Successfully reported this slideshow.
We use your LinkedIn profile and activity data to personalize ads and to show you more relevant ads. You can change your ad preferences anytime.



Published on

html5 responsiveness

Published in: Internet
  • Be the first to comment

  • Be the first to like this


  1. 1. Responsiveness 2
  2. 2. Layouts 3
  3. 3. Fixed and Fluid Layouts
  4. 4. Devices 5
  5. 5. 6Fixed-width and Fluid Layouts  Fixed-width layout: Web designer defines exact size of every table element in absolute units such as pixels.  Gives designer precise control over appearance, but does not take into account the size of the browser window  Fluid layout: one or more table elements are sized as a percentage of the page width  Page content flows into blank areas as the size of the browser window increases, but sometimes results in long lines of text
  6. 6. Elastic Layouts  Some designers propose the use of elastic layouts, in which all measurements are expressed relative to the default font size using the em unit  If a user or the designer increases the font size, the width, height, and location of all of the other page elements, including images, change to match
  7. 7. Floating Elements  Floating an element takes that element out of the normal flow of the document and positions it along the left or right edge of its containing element float: position;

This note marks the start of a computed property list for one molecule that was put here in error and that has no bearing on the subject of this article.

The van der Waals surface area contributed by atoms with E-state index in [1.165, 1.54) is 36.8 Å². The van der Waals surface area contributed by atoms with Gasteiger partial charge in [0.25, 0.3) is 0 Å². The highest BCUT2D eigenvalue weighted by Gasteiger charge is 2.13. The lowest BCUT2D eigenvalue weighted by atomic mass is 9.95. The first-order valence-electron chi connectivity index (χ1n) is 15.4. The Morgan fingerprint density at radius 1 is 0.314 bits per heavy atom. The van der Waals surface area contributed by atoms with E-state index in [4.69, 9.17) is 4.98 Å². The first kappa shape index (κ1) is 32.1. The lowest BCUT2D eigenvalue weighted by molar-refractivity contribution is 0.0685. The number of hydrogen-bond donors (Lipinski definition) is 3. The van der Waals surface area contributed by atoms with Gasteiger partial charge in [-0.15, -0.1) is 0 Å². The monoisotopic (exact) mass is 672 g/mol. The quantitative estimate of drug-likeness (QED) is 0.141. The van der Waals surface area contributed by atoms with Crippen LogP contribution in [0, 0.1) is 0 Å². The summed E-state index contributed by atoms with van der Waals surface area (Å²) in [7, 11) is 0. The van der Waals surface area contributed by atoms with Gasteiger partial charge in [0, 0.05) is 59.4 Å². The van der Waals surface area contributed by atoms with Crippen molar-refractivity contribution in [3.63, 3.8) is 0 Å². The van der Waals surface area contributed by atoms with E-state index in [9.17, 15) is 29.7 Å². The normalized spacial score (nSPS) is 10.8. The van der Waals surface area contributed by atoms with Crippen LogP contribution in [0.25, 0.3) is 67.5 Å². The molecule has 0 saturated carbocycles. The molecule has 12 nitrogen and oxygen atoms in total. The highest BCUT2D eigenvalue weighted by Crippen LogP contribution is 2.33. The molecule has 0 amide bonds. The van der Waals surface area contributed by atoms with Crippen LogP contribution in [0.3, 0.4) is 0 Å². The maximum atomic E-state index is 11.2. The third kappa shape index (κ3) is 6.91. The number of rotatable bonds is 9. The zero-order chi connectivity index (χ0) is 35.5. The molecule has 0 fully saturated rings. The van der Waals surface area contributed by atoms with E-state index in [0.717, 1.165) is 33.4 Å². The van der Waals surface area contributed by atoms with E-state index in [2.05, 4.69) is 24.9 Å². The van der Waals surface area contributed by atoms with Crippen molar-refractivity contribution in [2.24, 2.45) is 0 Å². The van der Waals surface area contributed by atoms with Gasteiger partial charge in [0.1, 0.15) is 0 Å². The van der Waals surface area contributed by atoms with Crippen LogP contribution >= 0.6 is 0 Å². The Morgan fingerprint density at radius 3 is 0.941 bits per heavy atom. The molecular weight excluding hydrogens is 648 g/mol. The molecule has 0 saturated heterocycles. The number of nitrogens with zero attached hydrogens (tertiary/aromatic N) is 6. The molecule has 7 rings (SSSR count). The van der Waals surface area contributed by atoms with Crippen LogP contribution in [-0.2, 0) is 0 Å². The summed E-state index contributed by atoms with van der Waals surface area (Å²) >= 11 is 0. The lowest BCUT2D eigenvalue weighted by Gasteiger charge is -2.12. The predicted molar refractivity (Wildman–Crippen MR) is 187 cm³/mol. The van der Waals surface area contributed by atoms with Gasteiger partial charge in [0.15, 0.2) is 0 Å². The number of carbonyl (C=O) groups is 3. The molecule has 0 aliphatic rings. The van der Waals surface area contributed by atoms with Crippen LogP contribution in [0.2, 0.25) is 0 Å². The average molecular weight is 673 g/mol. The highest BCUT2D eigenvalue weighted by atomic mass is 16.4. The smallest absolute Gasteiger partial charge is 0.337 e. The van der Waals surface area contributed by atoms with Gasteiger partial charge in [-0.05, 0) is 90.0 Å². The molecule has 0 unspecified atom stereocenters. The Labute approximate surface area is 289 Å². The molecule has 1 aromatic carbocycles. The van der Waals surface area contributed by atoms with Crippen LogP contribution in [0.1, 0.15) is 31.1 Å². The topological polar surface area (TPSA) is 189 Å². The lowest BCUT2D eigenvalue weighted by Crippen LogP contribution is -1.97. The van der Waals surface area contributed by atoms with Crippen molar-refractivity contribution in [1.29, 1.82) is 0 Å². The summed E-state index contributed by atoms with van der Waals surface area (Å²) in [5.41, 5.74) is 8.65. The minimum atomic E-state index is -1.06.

8. 8. Floating Elements  Clearing a float clear: position;
  9. 9.  The em size unit is recommended by the W3C.  1em is equal to the current font size. The default text size in browsers is 16px. So, the default size of 1em is 16px.  The size can be calculated from pixels to em using this formula: pixels/16=em em font size 10
  10. 10. Flexible Layout: Example 1 <h1>Digital Media Showcase <a href=""> Read more &raquo;</a></h1>
  11. 11. Flexible Layout: Example 1 start styling it <style> body { background-color: #DCDBD9; color: #2C2C2C; font: normal 100% Cambria, Georgia, serif; } slight changes: heavy serifs; grey background
  12. 12. Flexible Layout: Example 1 traditional styling in px: h1 { font-size: 24px; font-style: italic; font-weight: normal; } h1 a { color: #747474; font: bold 11px Calibri, Optima, Arial, sans-serif; letter-spacing: 3.6px; text-transform: uppercase; text-decoration: none; }
  13. 13. Flexible Layout: Step 1 To create a flexible version, we move to ems. (What's an em?) The 'average' width of a character, in current default font. originally: the width of the 'm' character "Contextual healing": Our 'target' font size is 24px. Our 'context' font size is 16 px – the containing element's default size for h1. so let's scale h1 to result = target/context = 24/16 = 1.5em and likewise, h1 a to 11/24 = 0.4583333333333 em